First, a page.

Half-man, half-god Perseus (Worthington) is raised by kindly fisher folk, but when they are killed by Hades (Fiennes) - collateral damage in the war between men and gods - he sets forth on a perilous revenge quest to find his destiny, rescue a princess and resolve his issues with his father Zeus (Neeson), king of the gods.
The ancient Greeks not only told great tales that explored the human psyche through epic adventures, they did something unprecedented in human civilization up to that point. They created their gods in man’s image. Thus the gods on Mount Olympus are a fallible and emotional lot, given to passionate outbursts, horrid tantrums, unpredictable fits of compassion and lusty urges that will not be denied.
Perseus is the result of one of Zeus’ impulsive assaults on an innocent mortal woman, which gets her executed by her enraged husband King Acrisius (Jason Flemyng, who reappears slathered in prosthetics as a relentless mutant killer henchman of Hades) and almost does for baby Perseus except Pete Postlethwaite and Elizabeth McGovern fish him out of the Aegean and adopt him. A swift passage of years and he’s bulked up into Sam Worthington, sporting a buzz cut and looking more like a US Marine than a Greek seaman.
Circumstances force him to Argos, where the decadent populace have turned their backs on the gods, provoking the wrath of the Olympians and inspiring resentful king of the Underworld Hades to plot the overthrow of his brother Zeus while they are distracted by wiping out mortals.
For reasons that are not entirely clear, Perseus then girds his loins and sets off with a platoon of Argosians who range from salty veterans (Mads Mikkelsen, Liam Cunningham) to Hans Matheson and a delicate youth (Nicholas Hoult). But they are almost indistinguishable since they all have cornrow extensions and a lot of facial hair. Costume designer Lindy Hemming was instructed not to show too much leg between their leather mini-skirts and their sandal boots, darn it, but at least they’ve been kitted out with those ab-sculpted breastplates that make them all look ripped. They have to find three obnoxious hags called the Stygian Witches so Perseus can get the answer to a Big Question, cross into the Underworld to kill the gorgon Medusa (Russian supermodel Natalia Vodianova with snake dreadlocks and looks that kill), tote her head back to Argos and surprise Hades’ ravenous monster of the deep, the Kraken, with it. That’s the idea anyway, but numbers dwindle alarmingly and in the wrong order, with the prettiest warriors mercilessly dispatched, and most of them so abruptly you are never sure who that was that just toppled into a fiery abyss or shattered into pieces. En route they battle icky giant scorpion things and hook up with nomadic guys who look like tree trunks with glowing blue eyes and ride the desert monsters. That bit is like Dune, and not in a good way.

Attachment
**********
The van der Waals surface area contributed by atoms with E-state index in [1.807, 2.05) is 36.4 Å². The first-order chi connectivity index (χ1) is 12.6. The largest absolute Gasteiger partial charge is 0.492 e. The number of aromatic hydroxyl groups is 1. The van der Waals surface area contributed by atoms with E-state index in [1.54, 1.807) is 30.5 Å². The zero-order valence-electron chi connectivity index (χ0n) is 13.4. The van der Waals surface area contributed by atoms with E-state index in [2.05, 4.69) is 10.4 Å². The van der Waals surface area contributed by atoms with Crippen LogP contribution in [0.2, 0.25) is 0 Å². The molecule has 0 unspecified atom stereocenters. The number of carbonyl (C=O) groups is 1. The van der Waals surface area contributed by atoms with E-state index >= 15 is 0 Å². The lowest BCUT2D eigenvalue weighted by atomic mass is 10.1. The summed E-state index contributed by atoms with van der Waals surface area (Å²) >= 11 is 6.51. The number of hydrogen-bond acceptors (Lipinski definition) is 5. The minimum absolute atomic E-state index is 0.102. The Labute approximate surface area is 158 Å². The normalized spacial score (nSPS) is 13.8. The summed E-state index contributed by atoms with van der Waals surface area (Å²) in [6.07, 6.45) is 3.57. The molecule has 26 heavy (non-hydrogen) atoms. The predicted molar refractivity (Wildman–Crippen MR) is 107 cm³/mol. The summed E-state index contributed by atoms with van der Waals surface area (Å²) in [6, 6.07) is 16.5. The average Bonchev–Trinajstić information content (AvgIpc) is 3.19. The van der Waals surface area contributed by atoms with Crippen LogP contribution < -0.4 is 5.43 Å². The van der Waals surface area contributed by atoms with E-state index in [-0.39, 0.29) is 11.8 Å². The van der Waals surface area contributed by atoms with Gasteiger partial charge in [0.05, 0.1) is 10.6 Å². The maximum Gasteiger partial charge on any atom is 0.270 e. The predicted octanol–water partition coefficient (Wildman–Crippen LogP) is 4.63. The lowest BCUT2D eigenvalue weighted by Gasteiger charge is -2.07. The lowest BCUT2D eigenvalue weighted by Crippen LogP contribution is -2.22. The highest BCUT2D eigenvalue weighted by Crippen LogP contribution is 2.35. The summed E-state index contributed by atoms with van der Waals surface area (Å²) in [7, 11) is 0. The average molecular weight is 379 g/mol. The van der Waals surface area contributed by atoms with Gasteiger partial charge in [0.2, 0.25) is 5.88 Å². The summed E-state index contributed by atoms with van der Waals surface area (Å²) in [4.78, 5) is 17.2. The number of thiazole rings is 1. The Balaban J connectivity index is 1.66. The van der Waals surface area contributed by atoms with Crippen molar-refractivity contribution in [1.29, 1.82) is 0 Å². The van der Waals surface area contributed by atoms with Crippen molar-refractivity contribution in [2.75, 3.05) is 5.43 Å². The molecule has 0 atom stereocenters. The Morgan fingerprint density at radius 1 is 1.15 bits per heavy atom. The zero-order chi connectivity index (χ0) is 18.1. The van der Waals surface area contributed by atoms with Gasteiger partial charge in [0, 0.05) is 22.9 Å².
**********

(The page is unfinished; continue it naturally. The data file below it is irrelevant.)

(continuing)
Two things stand-out. The first is Fiennes’s hugely fun turn as a hunchbacked, raspy-voiced, bitter, twisted Hades who turns up in a fireball and a smoking cloak to wreak a spot of havoc, instill terror, make dire pronouncements and such. The on-screen reunion of Neeson and Fiennes echoes their Schindler’s List dynamic, Zeus being all handsome and kind of noble, and Hades all full-tilt nutso. Also good is fragrant Gemma Arterton’s demi-goddess Io being attached to the travelling band of warriors since she serves as a quite useful Voice of Exposition, explaining all sorts of otherwise baffling stuff.
It will have become apparent to devotees of the 1981 Clash Of The Titans, which was not very good either but is fondly remembered, that the plot in this is quite different. Even those who prefer the manlier Worthington to Harry Hamlin (so dreamy in his shorty toga) will regret the sidelining here of the Olympians, who ought to manipulate mankind like pieces on a game board but are relegated to fleeting extras. What was the point of casting Danny Huston as Poseidon, for instance, then disposing of him after one line? Despite a rather good, gnarly skeletal River Styx ferryman, the effects don’t come close to the charm of Ray Harryhausen’s creations. Bubo, Harryhausen’s mechanical owl, makes a brief cameo by way of homage, but the most magical element in a generally lunkheaded outing is winged Pegasus, the flying horse and his herd achieved beautifully.
As for the 3-D, it’s a non-event, the film having been shot normally and twiddled in post to ride the Avatar wave. It’s effective in a few bits (you can almost smell the Kraken's breath), but if you take the glasses off it doesn’t make a lot of difference most of the time.
Poorly written nonsense, but lovers of beefcake action will be happy enough with the heroes gymnastically vaulting monsters and slicing and dicing their way around the ancient world. An extra star for Ralph Fiennes, who is a god.